Scientific backing for personalised nutrition
And financial. $27 million, in fact. For a UK start-up called Zoe, which means ‘life’ in Greek.
Funded by Zoe, research was undertaken by King’s College London in collaboration with Massachusetts General Hospital.
According to the Financial Times on 11 June, it “measured changes in blood levels of biological markers such as sugars, insulin and fats after volunteers had eaten specific meals, together with data on their physical activity, sleep, hunger and gut bacteria.”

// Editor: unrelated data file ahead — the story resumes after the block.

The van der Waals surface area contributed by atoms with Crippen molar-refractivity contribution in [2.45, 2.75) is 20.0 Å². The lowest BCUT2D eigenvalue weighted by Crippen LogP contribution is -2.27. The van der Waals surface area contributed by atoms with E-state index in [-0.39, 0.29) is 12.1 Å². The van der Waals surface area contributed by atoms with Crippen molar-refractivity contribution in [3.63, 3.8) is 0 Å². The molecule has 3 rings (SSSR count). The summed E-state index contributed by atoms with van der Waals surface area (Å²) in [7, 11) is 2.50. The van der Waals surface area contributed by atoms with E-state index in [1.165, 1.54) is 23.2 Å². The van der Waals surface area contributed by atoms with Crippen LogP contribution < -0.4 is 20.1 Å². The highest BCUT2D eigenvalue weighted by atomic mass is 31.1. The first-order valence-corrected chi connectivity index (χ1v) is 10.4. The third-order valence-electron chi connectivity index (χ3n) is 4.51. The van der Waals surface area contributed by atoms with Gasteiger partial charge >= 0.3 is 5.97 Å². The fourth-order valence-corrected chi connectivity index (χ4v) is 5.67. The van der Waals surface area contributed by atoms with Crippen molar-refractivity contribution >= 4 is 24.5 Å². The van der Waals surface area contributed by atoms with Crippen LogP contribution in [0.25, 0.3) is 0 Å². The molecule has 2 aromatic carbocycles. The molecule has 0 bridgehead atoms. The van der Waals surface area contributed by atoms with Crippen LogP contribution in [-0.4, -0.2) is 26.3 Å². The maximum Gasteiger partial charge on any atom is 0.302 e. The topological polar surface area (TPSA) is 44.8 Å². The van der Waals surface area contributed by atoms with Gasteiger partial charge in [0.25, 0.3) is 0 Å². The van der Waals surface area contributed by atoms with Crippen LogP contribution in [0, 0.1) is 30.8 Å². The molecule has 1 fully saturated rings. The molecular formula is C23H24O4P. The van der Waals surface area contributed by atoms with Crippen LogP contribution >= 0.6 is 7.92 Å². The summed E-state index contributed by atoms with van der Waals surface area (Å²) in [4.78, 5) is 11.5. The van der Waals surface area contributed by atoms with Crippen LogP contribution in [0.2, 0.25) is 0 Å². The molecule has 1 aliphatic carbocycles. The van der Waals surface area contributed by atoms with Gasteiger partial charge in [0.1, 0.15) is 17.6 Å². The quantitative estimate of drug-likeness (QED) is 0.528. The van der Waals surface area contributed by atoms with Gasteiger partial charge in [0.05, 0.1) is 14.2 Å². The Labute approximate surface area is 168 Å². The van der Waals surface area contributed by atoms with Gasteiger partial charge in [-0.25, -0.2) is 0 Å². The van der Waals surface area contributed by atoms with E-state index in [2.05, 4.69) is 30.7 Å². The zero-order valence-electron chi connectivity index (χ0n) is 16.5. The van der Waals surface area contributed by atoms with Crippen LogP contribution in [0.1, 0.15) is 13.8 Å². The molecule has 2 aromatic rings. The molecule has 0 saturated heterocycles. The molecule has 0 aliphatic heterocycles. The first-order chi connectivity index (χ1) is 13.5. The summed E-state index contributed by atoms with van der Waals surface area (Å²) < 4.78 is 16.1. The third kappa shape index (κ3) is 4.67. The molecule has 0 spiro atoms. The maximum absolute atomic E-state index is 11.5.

The study found that “Individuals’ metabolic responses to the same foods vary remarkably, even between identical twins.”
This led to the striking conclusion that “our metabolism is not fixed; we have the power to change it.”
As a result, Zoe aims to develop a test and app that we can use to select personalised diets that match our own individual metabolism and lifestyle.
The world has been heading towards more personalised nutrition for at least a decade. Now, technology is being developed to make it a far more widespread reality.